Attributed to Aegidius Sadeler II

1570 - 1629

The Vladislav Hall at the Castle of Prague


Oil on Panel




39(h) x 84(w) cms


Aegidius Sadeler was born in Flemish city Antwerp into one of the most renowned families of engravers in Northern Europe during the Renaissance and Mannerist period. At least ten Sadelers worked as engravers in cities around the Spanish Netherlands, Germany, Italy, and Austria. The family specialised in high quality reproductions of paintings by contemporary artists and Aegidius in particular appears to have known dozens of the most eminent artists of the day. Aegidius appears to have been one of the few members of the family to have also painted in oils.

Generally considered to have been the greatest of the Sadeler dynasty, Aegidius trained in Antwerp but moved frequently, working in Cologne, Munich, Rome, Verona, and Venice. In this last city he is known to have engraved the works of Barocci, Titian and Tintoretto, a mark of his skill and the high regard in which he was held by the local artistic community. After a trip to Naples he moved to Prague in 1597 where he is known to have lived for some time in the house of Bartholomeus Spranger, engraving his works, as well as those of Roelant Savery. He spent the rest of his life in the city occupying a fruitful position in the employ of Emperor Rudolf II (1552 – 1612). Sadeler’s role in the spread of artistic ideas across Europe had a marked effect on Western art history, as did his most eminent pupil, the engraver Wenceslaus Hollar.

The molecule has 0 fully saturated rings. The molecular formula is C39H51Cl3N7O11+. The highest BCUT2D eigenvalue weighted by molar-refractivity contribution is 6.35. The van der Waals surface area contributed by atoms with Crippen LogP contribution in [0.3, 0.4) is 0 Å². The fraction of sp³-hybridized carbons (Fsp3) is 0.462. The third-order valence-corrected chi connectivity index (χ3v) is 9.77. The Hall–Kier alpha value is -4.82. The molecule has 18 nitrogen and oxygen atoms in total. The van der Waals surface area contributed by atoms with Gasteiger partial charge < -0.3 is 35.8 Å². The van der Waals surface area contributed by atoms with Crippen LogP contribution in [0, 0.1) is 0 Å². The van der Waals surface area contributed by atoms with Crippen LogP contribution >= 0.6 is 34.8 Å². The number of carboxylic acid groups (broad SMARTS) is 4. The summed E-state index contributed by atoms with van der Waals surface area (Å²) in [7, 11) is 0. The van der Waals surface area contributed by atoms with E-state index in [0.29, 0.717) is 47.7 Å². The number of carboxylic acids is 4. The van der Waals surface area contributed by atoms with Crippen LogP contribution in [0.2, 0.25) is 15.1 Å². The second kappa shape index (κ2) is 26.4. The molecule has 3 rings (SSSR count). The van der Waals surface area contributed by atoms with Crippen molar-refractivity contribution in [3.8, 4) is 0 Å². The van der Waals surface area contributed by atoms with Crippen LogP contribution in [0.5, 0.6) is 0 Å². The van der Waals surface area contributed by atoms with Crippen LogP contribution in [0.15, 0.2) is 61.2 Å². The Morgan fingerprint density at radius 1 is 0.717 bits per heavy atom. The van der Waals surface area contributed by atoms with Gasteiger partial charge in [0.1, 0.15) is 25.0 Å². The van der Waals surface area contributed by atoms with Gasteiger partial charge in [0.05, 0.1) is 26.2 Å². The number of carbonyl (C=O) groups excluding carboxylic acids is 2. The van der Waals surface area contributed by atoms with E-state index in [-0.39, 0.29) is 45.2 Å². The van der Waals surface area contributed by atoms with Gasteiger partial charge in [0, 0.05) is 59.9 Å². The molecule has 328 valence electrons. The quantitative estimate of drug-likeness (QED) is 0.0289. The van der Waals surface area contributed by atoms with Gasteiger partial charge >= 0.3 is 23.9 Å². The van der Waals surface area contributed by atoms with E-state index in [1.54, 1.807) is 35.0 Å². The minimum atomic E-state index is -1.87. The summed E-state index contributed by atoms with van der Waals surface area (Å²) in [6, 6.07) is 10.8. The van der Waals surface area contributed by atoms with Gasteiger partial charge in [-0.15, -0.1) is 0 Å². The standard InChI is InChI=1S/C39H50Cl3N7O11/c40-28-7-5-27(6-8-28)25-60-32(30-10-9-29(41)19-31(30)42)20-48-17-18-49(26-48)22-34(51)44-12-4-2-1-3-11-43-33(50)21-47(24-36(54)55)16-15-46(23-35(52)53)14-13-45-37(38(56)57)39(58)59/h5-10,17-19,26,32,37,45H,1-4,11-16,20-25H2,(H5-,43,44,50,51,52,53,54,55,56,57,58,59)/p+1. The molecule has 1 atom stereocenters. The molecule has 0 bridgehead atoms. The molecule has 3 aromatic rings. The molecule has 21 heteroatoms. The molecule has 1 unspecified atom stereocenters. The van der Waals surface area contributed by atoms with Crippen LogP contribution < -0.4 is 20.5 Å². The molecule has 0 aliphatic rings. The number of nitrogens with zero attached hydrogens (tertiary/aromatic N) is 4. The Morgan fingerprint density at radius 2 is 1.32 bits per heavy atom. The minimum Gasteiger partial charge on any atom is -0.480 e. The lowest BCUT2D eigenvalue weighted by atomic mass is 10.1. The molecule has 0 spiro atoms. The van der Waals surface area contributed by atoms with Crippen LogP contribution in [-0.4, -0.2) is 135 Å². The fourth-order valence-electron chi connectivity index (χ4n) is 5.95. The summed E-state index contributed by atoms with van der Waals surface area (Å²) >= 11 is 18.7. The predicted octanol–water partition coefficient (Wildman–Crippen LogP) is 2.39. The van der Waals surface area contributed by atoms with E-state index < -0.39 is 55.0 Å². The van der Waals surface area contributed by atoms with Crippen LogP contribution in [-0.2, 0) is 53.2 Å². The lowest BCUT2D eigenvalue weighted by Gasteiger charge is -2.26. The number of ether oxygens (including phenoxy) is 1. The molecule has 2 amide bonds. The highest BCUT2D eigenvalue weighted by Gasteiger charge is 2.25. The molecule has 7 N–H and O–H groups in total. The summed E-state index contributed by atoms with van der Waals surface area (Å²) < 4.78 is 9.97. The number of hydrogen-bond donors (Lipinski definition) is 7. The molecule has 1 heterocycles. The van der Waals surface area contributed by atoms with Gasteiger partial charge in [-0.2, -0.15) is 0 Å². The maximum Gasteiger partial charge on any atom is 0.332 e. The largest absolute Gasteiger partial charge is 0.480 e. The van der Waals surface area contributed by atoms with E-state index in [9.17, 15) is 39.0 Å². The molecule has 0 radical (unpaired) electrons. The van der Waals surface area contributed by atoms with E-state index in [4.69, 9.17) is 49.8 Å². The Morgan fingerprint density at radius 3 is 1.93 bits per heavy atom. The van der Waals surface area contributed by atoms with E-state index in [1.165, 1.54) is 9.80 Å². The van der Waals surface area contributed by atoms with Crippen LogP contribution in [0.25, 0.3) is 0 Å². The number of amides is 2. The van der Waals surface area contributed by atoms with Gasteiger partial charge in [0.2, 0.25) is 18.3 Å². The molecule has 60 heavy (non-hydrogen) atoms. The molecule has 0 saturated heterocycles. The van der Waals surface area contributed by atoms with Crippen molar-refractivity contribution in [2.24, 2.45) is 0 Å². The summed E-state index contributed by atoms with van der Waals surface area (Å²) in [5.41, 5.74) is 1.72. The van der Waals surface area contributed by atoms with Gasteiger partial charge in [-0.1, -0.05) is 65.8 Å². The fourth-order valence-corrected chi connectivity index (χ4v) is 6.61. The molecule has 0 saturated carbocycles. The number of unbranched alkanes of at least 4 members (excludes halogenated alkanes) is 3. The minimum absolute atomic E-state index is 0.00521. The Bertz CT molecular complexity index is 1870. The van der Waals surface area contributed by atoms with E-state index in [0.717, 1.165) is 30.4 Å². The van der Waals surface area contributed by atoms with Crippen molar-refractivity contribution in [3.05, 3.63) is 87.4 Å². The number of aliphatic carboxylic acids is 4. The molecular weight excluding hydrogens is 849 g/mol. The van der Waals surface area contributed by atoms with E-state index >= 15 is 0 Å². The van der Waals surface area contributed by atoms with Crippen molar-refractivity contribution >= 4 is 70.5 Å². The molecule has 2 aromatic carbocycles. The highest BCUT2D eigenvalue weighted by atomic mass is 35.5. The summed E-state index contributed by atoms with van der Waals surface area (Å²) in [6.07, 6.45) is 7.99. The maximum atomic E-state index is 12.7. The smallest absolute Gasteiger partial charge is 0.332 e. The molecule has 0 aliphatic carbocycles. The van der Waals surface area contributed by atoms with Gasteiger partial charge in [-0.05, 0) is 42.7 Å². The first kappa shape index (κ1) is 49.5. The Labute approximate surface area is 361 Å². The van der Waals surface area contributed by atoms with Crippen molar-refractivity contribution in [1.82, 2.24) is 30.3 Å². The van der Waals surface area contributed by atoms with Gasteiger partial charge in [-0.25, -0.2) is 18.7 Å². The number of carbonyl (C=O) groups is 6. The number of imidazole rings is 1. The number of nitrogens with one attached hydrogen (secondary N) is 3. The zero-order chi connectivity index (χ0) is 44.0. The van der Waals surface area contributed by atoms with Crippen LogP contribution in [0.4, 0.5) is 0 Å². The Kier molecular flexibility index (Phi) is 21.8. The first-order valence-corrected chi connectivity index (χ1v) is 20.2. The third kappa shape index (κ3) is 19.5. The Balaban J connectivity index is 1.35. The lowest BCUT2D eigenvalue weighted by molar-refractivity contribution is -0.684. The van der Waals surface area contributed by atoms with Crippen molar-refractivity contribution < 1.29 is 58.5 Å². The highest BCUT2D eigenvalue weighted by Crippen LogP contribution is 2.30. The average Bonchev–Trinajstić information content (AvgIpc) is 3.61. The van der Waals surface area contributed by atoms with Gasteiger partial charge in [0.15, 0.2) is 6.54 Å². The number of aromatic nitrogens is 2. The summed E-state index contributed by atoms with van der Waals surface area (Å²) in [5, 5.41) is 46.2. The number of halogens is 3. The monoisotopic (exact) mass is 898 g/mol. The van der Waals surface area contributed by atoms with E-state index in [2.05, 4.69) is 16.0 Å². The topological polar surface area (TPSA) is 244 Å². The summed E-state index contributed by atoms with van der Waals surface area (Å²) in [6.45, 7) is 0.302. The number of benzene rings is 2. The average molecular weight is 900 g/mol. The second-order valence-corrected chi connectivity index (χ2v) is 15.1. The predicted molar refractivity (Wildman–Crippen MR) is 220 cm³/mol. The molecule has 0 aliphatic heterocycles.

This interior scene shows Vladislav Hall in Hradcany Castle, Prague, as it was in 1607. Sadeler made a print of this scene (engraved over two plates) which includes the hall’s vaulted Gothic ceiling from which the present picture, as well as several other painted versions, appears to derive. The hall is filled with merchants and traders who bow, jostle, and haggle with one another. In the left foreground appears to be an art dealer’s stall, and it is tempting to think that the man offering a painting to a client might be Sadeler himself. Other stalls sell silver, objet d’art, vases, and hunting equipment.

While the scene has often been described as an ‘annual fair’, the Latin inscription on the print makes it clear that at this point in time the hall was in use as a regular market place where you could find ‘… all types of booths or if you prefer shops, and permanently placed above are wooden structures which form a surround, the capacious space is extensive, suitable for both leisure and business.’

Sadeler dedicated the print to his patron Christoph Popel von Lobkowitz (1549 - 1609). Lobkowitz was a member of an ancient Bohemian noble house and was a powerful politician and diplomat in the court of Prague. As Chief Steward of Bohemia one of his duties was to welcome visiting dignitaries to the court which might explain the delegation of Turks clustered together in the centre of the hall.